An anonymous reader writes with this excerpt from CNet: "Federal regulators said Thursday they are going into 'search and rescue' mode to help the millions of consumers unprepared for the phased transition to digital television, which culminates with the June 12 transition deadline. The millions of consumers waiting for coupons for digital converter box coupons will finally receive them within the next two and a half weeks, thanks to emergency funding for the coupon program provided in the stimulus package, said Bernadette McGuire-Rivera, an administrator for the National Telecommunications and Information Administration. The NTIA is also ratcheting up its outreach to consumers most likely to be unprepared for the transition... FCC commissioners said their agency is also intensifying its outreach, but they acknowledged that while one third of television stations have already dropped their analog signals, the hardest part is yet to come." We previously discussed the DTV coupon program when it ran out of money in January. The $650 million from the stimulus packages adds to the $1.3 billion that's already been spent.

+ - Why buy Quadro when you can mod them for free?->

Submitted by
crazyeyes writes "Many folks claim that it is impossible to mod cheap desktop 3D cards into expensive professional 3D cards but that's not true. NVIDIA GeForce users can mod their cards into Quadro cards using a simple software mod. The cost — zero. Why pay nVidia for the higher cost when both Quadro and GeForce cards are the same thing? The results are spectacular! "
Link to Original Source

Comment: Re:Python FP (Score 1) 620

by misleb (#26010893) Attached to: Time to Get Good At Functional Programming?

While imperative languages often have some functional aspects, they're not "pure." And functional programming is all about purity. :-) Just because I can do things like "map" in Ruby or python doesn't make the language functional. One problem that Python has as far as functional programming is that it doesn't optimize tail recursion. Which is very common in functional languages.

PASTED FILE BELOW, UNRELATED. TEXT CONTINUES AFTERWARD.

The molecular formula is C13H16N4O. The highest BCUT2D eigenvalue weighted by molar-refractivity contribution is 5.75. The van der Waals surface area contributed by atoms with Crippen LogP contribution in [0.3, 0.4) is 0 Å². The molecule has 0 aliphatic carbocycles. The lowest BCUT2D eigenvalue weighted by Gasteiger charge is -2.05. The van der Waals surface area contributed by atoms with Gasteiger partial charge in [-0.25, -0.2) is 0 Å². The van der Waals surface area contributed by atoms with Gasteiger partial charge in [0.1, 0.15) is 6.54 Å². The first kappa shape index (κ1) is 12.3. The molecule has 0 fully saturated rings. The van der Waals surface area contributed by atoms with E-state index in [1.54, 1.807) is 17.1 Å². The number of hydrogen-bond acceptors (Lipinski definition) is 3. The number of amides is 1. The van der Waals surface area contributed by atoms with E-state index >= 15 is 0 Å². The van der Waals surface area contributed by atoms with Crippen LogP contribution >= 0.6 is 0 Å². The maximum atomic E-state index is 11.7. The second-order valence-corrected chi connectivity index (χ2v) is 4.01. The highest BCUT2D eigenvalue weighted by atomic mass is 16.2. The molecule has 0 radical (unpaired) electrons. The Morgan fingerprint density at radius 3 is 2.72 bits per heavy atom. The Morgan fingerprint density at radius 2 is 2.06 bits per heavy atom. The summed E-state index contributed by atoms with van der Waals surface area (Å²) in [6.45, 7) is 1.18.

You should try to learn Haskell if you ever get a chance. I'm about 2 weeks into it and it is blowing my mind coming from Ruby and Python. Normally I can pick up languages pretty easily, but this.... this is just insane. It is like learning to program all over again. You aren't getting the full experience if you're just using a few functional aspects of a imperative language.


Major Advances In Knot Theory 230

Posted by kdawson
from the if-it's-not-theory-then-it-must-be-practice dept.
An anonymous reader sends us to Science News, which is running a survey of recent strides in finding an answer to the age-old question: How many ways are there to tie your shoelaces? "Mathematicians have been puzzling over that question for a century or two, and the main thing they've discovered is that the question is really, really hard. In the last decade, though, they've developed some powerful new tools inspired by physics that have pried a few answers from the universe's clutches. Even more exciting is that the new tools seem to be the tip of a much larger theory that mathematicians are just beginning to uncover. That larger mathematical theory, if it exists, may help crack some of the hardest mathematical questions there are, questions about the mathematical structure of the three- and four-dimensional space where we live. ... Revealing the full ... superstructure may be the work of a generation."

Comment: How lame! (Score 1) 386

by enosys (#25147029) Attached to: Mobile Phone Users Struggle With Hardware Adoption
"a problem that mobile phone carriers and manufacturers have been struggling with"? They're causing the problem!
For example, my phone has a camera. Why doesn't my phone have a standard USB connector. Why didn't Bell or the manual tell me I can download photos over USB? Why isn't the cable included? (It can't be expensive.) Why am I charged for uploading photos over the air, the same amount as if I sent photos to someone? Why did Bell tell me that uploading is free and then charge me? Why is the camera such a piece of crap in terms of optical quality, JPEG artifacts and user interface?

"I have not the slightest confidence in 'spiritual manifestations.'" -- Robert G. Ingersoll